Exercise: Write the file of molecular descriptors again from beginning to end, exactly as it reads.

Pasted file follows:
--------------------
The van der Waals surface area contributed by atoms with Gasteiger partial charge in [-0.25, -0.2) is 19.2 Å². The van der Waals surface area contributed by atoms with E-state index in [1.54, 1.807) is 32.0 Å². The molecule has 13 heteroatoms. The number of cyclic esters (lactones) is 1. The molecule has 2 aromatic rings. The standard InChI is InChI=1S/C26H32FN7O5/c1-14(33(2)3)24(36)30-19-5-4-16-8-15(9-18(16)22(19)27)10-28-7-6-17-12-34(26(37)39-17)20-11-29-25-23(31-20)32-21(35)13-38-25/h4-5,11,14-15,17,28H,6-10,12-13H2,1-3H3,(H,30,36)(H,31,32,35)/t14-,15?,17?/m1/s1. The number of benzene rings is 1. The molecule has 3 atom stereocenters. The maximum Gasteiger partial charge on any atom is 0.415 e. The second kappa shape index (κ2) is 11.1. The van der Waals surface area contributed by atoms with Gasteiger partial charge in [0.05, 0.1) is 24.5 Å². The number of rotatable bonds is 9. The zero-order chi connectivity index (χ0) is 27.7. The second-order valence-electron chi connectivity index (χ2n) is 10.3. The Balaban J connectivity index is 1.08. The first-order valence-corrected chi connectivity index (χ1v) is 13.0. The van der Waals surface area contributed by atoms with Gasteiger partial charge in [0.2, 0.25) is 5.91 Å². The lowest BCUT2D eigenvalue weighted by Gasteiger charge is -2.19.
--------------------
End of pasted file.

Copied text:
The van der Waals surface area contributed by atoms with Gasteiger partial charge in [-0.25, -0.2) is 19.2 Å². The van der Waals surface area contributed by atoms with E-state index in [1.54, 1.807) is 32.0 Å². The molecule has 13 heteroatoms. The number of cyclic esters (lactones) is 1. The molecule has 2 aromatic rings. The standard InChI is InChI=1S/C26H32FN7O5/c1-14(33(2)3)24(36)30-19-5-4-16-8-15(9-18(16)22(19)27)10-28-7-6-17-12-34(26(37)39-17)20-11-29-25-23(31-20)32-21(35)13-38-25/h4-5,11,14-15,17,28H,6-10,12-13H2,1-3H3,(H,30,36)(H,31,32,35)/t14-,15?,17?/m1/s1. The number of benzene rings is 1. The molecule has 3 atom stereocenters. The maximum Gasteiger partial charge on any atom is 0.415 e. The second kappa shape index (κ2) is 11.1. The van der Waals surface area contributed by atoms with Gasteiger partial charge in [0.05, 0.1) is 24.5 Å². The number of rotatable bonds is 9. The zero-order chi connectivity index (χ0) is 27.7. The second-order valence-electron chi connectivity index (χ2n) is 10.3. The Balaban J connectivity index is 1.08. The first-order valence-corrected chi connectivity index (χ1v) is 13.0. The van der Waals surface area contributed by atoms with Gasteiger partial charge in [0.2, 0.25) is 5.91 Å². The lowest BCUT2D eigenvalue weighted by Gasteiger charge is -2.19.